Author(s): Locatelli F, Canaud B, Eckardt KU, Stenvinkel P, Wanner C
Patients affected by end-stage renal disease (ESRD) experience an excess of morbidity and mortality due to cardiovascular disease (CVD), which cannot be fully explained by the classical CVD risk factors. Among emerging CVD risk factors, oxidative stress is currently being given emphasis.
We achieved a consensus on key points relating to oxidative stress in ESRD patients.
ESRD patients are subjected to enhanced oxidative stress, as a result of reduced anti-oxidant systems (vitamin C and selenium deficiency, reduced intracellular levels of vitamin E, reduced activity of the glutathione system) and increased pro-oxidant activity (advanced age, high frequency of diabetes, chronic inflammatory state, uraemic syndrome, bio-incompatibility of dialysis membranes and solutions). Oxidative stress and inflammation are deeply inter-related, as different oxidant free radicals are generated by phagocytic cells in response to inflammatory stimuli: both are related to endothelial dysfunction, as the endothelium is a source and a target of oxidants and participates in the inflammatory response. There is growing evidence, from experimental and clinical studies, that oxidative stress may be implicated in the pathogenesis of atherosclerosis and other complications of ESRD, namely dialysis-related amyloidosis, malnutrition and anaemia. Given that free radicals have very short half-lives (seconds), the clinical assessment of oxidative stress is based on the measurement of different stable oxidized compounds (such as lipid peroxidation products, advanced glycation and oxidation lipid and protein products, nucleic acid oxidation derivatives) or antibodies directed against oxidized epitopes (such as anti-oxidized low-density lipoprotein antibodies). At the same time, both enzymatic anti-oxidants (superoxide dismutase, catalase, glutathione peroxidase) and non-enzymatic anti-oxidants (glutathione, vitamin C, vitamin E, negative inflammatory proteins) can be evaluated. However, many laboratory methods assessing various oxidative stress components still have to be standardized. Moreover, it is still uncertain whether it is better measuring plasma and/or intracellular concentrations or activities of these components. The possibility of improving patient outcome by therapeutic interventions aimed at reducing oxidative stress, e.g. by vitamin C or vitamin E supplementation, currently is to the fore, but results so far have remained inconclusive.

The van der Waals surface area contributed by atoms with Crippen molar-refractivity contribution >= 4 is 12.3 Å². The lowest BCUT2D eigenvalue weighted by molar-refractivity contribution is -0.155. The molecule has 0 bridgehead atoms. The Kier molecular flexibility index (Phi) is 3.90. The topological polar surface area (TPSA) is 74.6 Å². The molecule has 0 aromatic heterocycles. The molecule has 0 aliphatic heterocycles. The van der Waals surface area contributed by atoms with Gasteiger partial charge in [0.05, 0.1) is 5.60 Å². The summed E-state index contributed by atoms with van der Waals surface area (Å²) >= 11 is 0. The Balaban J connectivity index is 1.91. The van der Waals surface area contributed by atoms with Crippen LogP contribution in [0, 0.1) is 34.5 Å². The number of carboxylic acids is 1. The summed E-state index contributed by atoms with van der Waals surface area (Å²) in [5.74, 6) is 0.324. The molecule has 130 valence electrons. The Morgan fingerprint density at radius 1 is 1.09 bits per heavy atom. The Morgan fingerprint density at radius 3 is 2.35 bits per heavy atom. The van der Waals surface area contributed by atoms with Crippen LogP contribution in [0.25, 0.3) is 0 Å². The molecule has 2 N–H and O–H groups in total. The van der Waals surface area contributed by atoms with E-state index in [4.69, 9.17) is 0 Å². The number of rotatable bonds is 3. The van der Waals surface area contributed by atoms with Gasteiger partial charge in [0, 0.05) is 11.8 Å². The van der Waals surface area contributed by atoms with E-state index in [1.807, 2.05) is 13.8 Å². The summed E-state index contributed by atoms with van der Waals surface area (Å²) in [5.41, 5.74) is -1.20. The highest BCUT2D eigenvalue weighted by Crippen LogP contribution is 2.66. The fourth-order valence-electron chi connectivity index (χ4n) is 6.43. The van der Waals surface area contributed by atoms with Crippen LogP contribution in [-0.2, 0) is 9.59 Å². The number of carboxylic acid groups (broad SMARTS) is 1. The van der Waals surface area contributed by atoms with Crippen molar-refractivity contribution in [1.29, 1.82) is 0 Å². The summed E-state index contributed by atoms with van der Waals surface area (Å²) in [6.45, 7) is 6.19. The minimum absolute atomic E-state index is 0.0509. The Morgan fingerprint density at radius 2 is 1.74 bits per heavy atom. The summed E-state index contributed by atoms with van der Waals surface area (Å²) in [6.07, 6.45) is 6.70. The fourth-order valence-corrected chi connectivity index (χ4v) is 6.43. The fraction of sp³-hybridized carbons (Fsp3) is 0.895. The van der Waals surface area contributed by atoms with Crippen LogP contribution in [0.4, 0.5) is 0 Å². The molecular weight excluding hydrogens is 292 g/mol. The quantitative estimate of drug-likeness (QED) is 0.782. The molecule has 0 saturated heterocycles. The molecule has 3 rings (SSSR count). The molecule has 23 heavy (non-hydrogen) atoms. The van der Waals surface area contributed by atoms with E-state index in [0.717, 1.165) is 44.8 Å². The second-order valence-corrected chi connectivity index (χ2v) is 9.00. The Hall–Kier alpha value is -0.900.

It is important to consider oxidative stress as a potentially important source of patient morbidity and mortality, although this knowledge is not yet immediately applicable in the clinical arena. Further well-designed, randomized controlled clinical trials with anti-oxidants (e.g. vitamin E, vitamin C, N-acetyl cysteine, L-arginine) are required to establish evidence-based recommendations for clinical practice.